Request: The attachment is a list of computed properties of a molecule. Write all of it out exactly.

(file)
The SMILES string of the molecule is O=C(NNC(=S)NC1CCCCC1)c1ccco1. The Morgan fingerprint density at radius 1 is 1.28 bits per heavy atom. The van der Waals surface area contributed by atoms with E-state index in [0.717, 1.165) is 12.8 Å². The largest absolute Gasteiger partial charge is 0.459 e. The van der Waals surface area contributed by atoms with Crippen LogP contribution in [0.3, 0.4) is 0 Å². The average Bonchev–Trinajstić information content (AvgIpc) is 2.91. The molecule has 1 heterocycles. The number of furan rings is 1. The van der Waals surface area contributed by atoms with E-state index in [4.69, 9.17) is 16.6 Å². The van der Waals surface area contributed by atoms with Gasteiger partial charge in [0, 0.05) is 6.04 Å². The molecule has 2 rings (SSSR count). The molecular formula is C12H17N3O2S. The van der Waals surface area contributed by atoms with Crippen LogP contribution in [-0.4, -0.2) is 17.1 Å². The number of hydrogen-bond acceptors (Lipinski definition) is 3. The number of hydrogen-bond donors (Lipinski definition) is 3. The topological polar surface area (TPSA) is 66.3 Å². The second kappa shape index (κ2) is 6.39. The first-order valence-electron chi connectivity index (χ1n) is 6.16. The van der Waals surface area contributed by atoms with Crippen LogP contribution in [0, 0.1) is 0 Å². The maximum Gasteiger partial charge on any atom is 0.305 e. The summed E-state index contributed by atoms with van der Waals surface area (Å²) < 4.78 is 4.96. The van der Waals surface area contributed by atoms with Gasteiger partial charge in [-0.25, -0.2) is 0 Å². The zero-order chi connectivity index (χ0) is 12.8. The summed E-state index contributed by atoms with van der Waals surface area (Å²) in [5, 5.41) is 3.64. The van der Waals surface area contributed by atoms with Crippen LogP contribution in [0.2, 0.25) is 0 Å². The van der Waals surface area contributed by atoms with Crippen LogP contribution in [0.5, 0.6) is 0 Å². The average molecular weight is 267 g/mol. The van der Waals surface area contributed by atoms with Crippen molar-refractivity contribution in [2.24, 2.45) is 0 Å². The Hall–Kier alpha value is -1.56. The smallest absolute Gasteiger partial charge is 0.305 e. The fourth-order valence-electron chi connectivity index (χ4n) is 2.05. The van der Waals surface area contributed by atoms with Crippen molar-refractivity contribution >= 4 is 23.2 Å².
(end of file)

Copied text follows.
The SMILES string of the molecule is O=C(NNC(=S)NC1CCCCC1)c1ccco1. The Morgan fingerprint density at radius 1 is 1.28 bits per heavy atom. The van der Waals surface area contributed by atoms with E-state index in [0.717, 1.165) is 12.8 Å². The largest absolute Gasteiger partial charge is 0.459 e. The van der Waals surface area contributed by atoms with Crippen LogP contribution in [0.3, 0.4) is 0 Å². The average Bonchev–Trinajstić information content (AvgIpc) is 2.91. The molecule has 1 heterocycles. The number of furan rings is 1. The van der Waals surface area contributed by atoms with E-state index in [4.69, 9.17) is 16.6 Å². The van der Waals surface area contributed by atoms with Gasteiger partial charge in [0, 0.05) is 6.04 Å². The molecule has 2 rings (SSSR count). The molecular formula is C12H17N3O2S. The van der Waals surface area contributed by atoms with Crippen LogP contribution in [-0.4, -0.2) is 17.1 Å². The number of hydrogen-bond acceptors (Lipinski definition) is 3. The number of hydrogen-bond donors (Lipinski definition) is 3. The topological polar surface area (TPSA) is 66.3 Å². The second kappa shape index (κ2) is 6.39. The first-order valence-electron chi connectivity index (χ1n) is 6.16. The van der Waals surface area contributed by atoms with Crippen LogP contribution in [0, 0.1) is 0 Å². The maximum Gasteiger partial charge on any atom is 0.305 e. The summed E-state index contributed by atoms with van der Waals surface area (Å²) < 4.78 is 4.96. The van der Waals surface area contributed by atoms with Gasteiger partial charge in [-0.25, -0.2) is 0 Å². The zero-order chi connectivity index (χ0) is 12.8. The summed E-state index contributed by atoms with van der Waals surface area (Å²) in [5, 5.41) is 3.64. The van der Waals surface area contributed by atoms with Crippen LogP contribution in [0.2, 0.25) is 0 Å². The van der Waals surface area contributed by atoms with Crippen LogP contribution in [0.5, 0.6) is 0 Å². The average molecular weight is 267 g/mol. The van der Waals surface area contributed by atoms with Crippen molar-refractivity contribution in [2.24, 2.45) is 0 Å². The Hall–Kier alpha value is -1.56. The smallest absolute Gasteiger partial charge is 0.305 e. The fourth-order valence-electron chi connectivity index (χ4n) is 2.05. The van der Waals surface area contributed by atoms with Crippen molar-refractivity contribution >= 4 is 23.2 Å².